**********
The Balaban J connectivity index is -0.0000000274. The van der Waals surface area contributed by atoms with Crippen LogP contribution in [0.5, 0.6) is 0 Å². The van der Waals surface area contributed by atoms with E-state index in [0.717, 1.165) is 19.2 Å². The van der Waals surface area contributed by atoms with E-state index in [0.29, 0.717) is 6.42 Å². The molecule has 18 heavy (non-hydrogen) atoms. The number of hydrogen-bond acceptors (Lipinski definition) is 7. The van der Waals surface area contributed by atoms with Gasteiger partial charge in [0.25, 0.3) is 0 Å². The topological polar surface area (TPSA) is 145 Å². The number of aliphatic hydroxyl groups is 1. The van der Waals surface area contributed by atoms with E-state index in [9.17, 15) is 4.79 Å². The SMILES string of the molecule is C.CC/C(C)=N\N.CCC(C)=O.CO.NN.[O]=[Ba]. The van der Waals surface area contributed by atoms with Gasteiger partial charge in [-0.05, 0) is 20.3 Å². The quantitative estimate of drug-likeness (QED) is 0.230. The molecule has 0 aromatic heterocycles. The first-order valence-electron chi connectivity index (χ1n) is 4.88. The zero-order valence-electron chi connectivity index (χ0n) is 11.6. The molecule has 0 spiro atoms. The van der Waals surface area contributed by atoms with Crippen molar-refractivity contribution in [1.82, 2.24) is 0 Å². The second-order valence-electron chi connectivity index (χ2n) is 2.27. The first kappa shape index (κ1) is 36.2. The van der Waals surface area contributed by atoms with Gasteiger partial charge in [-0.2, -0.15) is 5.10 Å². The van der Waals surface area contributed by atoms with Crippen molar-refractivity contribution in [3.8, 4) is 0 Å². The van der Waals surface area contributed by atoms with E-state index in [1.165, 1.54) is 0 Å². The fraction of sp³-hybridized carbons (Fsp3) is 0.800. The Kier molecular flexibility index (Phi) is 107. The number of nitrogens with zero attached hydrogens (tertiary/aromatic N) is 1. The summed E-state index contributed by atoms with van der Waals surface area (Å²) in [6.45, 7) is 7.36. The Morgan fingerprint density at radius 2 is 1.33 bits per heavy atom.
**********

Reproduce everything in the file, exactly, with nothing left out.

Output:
The Balaban J connectivity index is -0.0000000274. The van der Waals surface area contributed by atoms with Crippen LogP contribution in [0.5, 0.6) is 0 Å². The van der Waals surface area contributed by atoms with E-state index in [0.717, 1.165) is 19.2 Å². The van der Waals surface area contributed by atoms with E-state index in [0.29, 0.717) is 6.42 Å². The molecule has 18 heavy (non-hydrogen) atoms. The number of hydrogen-bond acceptors (Lipinski definition) is 7. The van der Waals surface area contributed by atoms with Gasteiger partial charge in [0.25, 0.3) is 0 Å². The topological polar surface area (TPSA) is 145 Å². The number of aliphatic hydroxyl groups is 1. The van der Waals surface area contributed by atoms with E-state index in [9.17, 15) is 4.79 Å². The SMILES string of the molecule is C.CC/C(C)=N\N.CCC(C)=O.CO.NN.[O]=[Ba]. The van der Waals surface area contributed by atoms with Gasteiger partial charge in [-0.05, 0) is 20.3 Å². The quantitative estimate of drug-likeness (QED) is 0.230. The molecule has 0 aromatic heterocycles. The first-order valence-electron chi connectivity index (χ1n) is 4.88. The zero-order valence-electron chi connectivity index (χ0n) is 11.6. The molecule has 0 spiro atoms. The van der Waals surface area contributed by atoms with Crippen molar-refractivity contribution in [1.82, 2.24) is 0 Å². The second-order valence-electron chi connectivity index (χ2n) is 2.27. The first kappa shape index (κ1) is 36.2. The van der Waals surface area contributed by atoms with Gasteiger partial charge in [-0.2, -0.15) is 5.10 Å². The van der Waals surface area contributed by atoms with Crippen molar-refractivity contribution in [3.8, 4) is 0 Å². The van der Waals surface area contributed by atoms with E-state index in [1.165, 1.54) is 0 Å². The fraction of sp³-hybridized carbons (Fsp3) is 0.800. The Kier molecular flexibility index (Phi) is 107. The number of nitrogens with zero attached hydrogens (tertiary/aromatic N) is 1. The summed E-state index contributed by atoms with van der Waals surface area (Å²) in [6.45, 7) is 7.36. The Morgan fingerprint density at radius 2 is 1.33 bits per heavy atom.